Racial battle fatigue and activist burnout in racial justice activists of color at predominately Whi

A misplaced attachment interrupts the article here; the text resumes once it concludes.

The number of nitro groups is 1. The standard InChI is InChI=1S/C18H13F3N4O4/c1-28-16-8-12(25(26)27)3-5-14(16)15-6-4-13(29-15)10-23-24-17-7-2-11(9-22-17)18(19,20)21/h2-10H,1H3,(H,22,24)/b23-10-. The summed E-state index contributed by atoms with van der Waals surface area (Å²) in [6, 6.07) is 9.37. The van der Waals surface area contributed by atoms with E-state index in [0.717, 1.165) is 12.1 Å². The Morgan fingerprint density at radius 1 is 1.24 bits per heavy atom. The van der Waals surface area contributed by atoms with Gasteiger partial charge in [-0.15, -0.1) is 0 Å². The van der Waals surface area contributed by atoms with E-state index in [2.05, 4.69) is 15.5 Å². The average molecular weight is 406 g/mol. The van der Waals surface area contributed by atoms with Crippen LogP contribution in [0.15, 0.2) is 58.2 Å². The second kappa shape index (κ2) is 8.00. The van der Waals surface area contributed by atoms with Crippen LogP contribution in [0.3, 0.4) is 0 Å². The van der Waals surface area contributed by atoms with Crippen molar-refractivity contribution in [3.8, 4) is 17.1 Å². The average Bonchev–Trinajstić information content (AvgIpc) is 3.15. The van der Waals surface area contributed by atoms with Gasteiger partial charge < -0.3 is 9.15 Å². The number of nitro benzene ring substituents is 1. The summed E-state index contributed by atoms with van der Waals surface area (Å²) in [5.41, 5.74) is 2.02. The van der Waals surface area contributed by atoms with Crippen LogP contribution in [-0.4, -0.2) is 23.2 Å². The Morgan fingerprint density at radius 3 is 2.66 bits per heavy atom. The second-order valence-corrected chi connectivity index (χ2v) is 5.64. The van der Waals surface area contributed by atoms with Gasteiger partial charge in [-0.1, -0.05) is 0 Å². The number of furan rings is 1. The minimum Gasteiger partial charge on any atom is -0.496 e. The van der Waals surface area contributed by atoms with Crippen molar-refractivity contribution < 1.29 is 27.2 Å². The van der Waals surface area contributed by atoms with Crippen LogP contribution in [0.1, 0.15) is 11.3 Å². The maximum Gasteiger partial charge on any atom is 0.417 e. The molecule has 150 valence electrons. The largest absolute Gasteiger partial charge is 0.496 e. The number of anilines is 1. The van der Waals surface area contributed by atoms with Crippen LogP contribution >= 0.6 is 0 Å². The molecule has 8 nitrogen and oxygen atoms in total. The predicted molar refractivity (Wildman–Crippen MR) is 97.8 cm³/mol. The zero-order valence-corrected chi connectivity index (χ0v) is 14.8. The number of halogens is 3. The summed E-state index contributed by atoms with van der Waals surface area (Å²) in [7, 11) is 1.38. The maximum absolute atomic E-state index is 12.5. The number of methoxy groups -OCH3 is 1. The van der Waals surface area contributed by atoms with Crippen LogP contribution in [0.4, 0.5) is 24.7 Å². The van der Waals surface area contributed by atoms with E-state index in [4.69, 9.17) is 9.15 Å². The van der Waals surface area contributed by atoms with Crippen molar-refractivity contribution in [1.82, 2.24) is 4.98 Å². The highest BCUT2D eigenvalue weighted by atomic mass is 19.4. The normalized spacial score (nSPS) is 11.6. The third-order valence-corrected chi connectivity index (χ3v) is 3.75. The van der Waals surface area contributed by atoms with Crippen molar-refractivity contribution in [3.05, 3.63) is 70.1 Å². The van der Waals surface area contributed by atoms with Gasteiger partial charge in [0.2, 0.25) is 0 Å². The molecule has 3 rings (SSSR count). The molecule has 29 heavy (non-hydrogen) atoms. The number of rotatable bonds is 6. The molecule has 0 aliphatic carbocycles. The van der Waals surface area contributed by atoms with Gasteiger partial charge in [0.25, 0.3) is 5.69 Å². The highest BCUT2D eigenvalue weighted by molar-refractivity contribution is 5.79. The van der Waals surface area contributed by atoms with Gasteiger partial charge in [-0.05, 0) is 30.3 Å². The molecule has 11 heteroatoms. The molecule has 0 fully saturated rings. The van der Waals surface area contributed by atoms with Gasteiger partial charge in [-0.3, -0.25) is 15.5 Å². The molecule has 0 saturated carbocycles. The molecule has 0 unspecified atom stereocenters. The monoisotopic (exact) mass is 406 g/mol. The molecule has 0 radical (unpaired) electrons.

Activist burnout scholarship has inadequately considered challenges marginalized-identity activists, such as racial justice activists of color, experience in the course of their activism – challenges from which privileged identity activists, such as white racial justice activists, are protected. This article attempts to address this gap through a phenomenological study examining activist burnout in racial justice activists of color whose primary sites of activism are predominantly white colleges and universities in the United States at which they work. In order to stretch activist burnout theory to differentiate unique marginalized-identity activists’ burnout causes from general causes that do not consider specific activist identities, the lens of racial battle fatigue is employed. Findings show that, although participants shared many causes of burnout that are consistent with general non-identity-specific causes described in existing literature, racial battle fatigue hastened their burnout while their activist commitments elevated their battle fatigue.